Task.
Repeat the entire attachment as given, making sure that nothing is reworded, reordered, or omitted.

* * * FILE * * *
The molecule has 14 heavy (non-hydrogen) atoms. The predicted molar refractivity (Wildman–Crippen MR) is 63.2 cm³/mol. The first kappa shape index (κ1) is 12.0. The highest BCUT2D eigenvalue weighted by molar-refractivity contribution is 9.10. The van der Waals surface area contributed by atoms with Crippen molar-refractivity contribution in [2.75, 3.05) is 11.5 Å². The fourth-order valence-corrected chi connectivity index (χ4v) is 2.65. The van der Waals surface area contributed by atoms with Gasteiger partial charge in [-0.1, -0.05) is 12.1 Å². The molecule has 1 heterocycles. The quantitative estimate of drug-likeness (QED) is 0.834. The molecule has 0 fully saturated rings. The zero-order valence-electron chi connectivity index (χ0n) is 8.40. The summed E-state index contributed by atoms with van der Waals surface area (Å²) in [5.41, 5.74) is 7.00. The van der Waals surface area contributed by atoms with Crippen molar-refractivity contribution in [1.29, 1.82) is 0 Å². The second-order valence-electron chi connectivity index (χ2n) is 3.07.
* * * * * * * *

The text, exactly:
The molecule has 14 heavy (non-hydrogen) atoms. The predicted molar refractivity (Wildman–Crippen MR) is 63.2 cm³/mol. The first kappa shape index (κ1) is 12.0. The highest BCUT2D eigenvalue weighted by molar-refractivity contribution is 9.10. The van der Waals surface area contributed by atoms with Crippen molar-refractivity contribution in [2.75, 3.05) is 11.5 Å². The fourth-order valence-corrected chi connectivity index (χ4v) is 2.65. The van der Waals surface area contributed by atoms with Gasteiger partial charge in [-0.1, -0.05) is 12.1 Å². The molecule has 1 heterocycles. The quantitative estimate of drug-likeness (QED) is 0.834. The molecule has 0 fully saturated rings. The zero-order valence-electron chi connectivity index (χ0n) is 8.40. The summed E-state index contributed by atoms with van der Waals surface area (Å²) in [5.41, 5.74) is 7.00. The van der Waals surface area contributed by atoms with Crippen molar-refractivity contribution in [1.29, 1.82) is 0 Å². The second-order valence-electron chi connectivity index (χ2n) is 3.07.